Sometimes it’s worth buying a cheap stock just because it’s cheap. Of course, there’s a line to be drawn here: Imagine buying everything in a store that was 10% off – you’d very quickly go bust.
But good quality matched with great value is almost always a win, which is why when you see a Big Five banker selling for peanuts it doesn’t make sense to keep walking. Beaten up financials have broad appeal, even if value investing isn’t your style.
Do a big yield and a fresh U.S. outlook equal a buy?
While TD Bank has the U.S. markets covered, and Scotiabank is betting on its South American partners, with the Pacific Alliance providing growth and providing geographical diversification to Canadian banking investors, CIBC remains much more focused on the Canadian market.
However, a key acquisition has increased the possibility of greater American exposure in the future for CIBC. Having snapped up Clearly Gull, a boutique investment banker in Milwaukee, CIBC is tapping strategically into middle-market mergers business south of the border.
Still, its peers have greater exposure to the U.S. and are able to access a huge North American client base beyond Canada’s borders.
This may not necessary be a good thing, however, and Canadian investors might want to side with a bank focused more squarely on our own economy. The 2008 downturn still looms large in the public consciousness, and with signs pointing toward a repeat of the market bloodbath of a decade ago, investors haven’t been overly kind to banks of late.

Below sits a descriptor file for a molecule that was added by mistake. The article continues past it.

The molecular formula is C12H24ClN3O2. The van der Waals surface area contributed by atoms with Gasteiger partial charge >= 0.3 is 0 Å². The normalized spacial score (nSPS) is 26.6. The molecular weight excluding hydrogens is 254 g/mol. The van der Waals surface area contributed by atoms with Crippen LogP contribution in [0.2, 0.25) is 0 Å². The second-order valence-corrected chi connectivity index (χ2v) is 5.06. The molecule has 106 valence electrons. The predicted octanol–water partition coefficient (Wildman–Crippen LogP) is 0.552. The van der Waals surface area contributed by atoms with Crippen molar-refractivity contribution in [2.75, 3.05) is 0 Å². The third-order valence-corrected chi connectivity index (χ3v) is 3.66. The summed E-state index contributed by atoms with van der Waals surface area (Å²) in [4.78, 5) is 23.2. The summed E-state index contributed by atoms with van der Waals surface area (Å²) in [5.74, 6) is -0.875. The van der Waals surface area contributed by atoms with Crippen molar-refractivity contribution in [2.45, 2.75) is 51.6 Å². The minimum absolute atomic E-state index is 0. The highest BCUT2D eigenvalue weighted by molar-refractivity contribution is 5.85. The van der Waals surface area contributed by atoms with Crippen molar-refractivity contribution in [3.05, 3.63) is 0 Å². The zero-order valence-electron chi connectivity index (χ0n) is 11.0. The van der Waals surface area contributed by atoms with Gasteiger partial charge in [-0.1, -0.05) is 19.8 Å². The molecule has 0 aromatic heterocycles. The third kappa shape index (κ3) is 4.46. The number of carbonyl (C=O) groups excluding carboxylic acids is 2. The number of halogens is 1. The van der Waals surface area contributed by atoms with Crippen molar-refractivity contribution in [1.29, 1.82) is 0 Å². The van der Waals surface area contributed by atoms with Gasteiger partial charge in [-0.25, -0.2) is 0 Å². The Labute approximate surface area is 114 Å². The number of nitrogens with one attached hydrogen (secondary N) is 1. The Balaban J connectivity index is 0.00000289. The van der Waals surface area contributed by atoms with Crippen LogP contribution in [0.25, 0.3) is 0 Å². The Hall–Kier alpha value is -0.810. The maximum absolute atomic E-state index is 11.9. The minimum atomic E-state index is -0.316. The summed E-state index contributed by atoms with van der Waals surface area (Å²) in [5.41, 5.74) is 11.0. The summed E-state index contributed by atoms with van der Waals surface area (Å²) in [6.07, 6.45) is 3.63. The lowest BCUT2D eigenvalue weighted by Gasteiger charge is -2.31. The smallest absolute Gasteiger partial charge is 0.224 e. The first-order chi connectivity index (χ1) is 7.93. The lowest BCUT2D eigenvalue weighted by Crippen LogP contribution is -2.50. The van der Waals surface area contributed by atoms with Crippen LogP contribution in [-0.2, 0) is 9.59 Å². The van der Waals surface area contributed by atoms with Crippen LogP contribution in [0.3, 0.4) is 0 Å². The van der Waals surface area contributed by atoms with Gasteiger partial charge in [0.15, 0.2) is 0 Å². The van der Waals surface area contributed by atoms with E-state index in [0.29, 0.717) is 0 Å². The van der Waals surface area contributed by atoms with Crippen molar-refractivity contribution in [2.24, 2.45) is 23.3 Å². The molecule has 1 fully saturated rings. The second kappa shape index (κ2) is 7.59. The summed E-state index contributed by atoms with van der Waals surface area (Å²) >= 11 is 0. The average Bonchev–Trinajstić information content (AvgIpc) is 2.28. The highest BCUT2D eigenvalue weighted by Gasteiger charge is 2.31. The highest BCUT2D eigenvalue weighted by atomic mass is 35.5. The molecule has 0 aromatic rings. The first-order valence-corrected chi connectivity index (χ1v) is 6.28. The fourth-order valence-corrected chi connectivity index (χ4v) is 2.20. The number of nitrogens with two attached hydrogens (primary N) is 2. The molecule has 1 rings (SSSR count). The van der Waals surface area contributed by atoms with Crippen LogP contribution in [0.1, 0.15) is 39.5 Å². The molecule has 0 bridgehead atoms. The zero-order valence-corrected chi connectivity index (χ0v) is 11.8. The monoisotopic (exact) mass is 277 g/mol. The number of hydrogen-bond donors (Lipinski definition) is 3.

CIBC, therefore, remains a lesser investment than say TD Bank or Scotiabank at present.
Lack of investor confidence isn’t entirely misplaced, however: Having missed expectations three times in a row, CIBC is something of an outsider option right now.
Only its extreme good value and its feet planted squarely in Canada definitively make it a buy, and pundits are divided even on those fronts.
A 5.53% dividend yield is encouraging, though with a share price that is continuing to fall, yield hunters may want to sweat it out just that little bit longer.
With its next quarterly results due out August 22, new investors have the option of gambling on another miss and waiting until the stock dips again, or betting on a turnaround in fortunes by buying at today’s deep value.
Trading at a 35% discount off its fair value, CIBC beats the banking industry averages across the board when it comes to market fundamentals, meaning that this is as good a time to stack shares as any.
The bottom line
At the end of the day, CIBC is a cheap option for a general stock investor looking for exposure to Canada’s Big Five.
While it’s late to the game when it comes to carving itself some growth in U.S. markets, CIBC’s greater exposure to our own economy could, in fact, make it a better option than some of its peers for investors wary of a recession south of the border.
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Fool contributor Victoria Hetherington has no position in any of the stocks mentioned.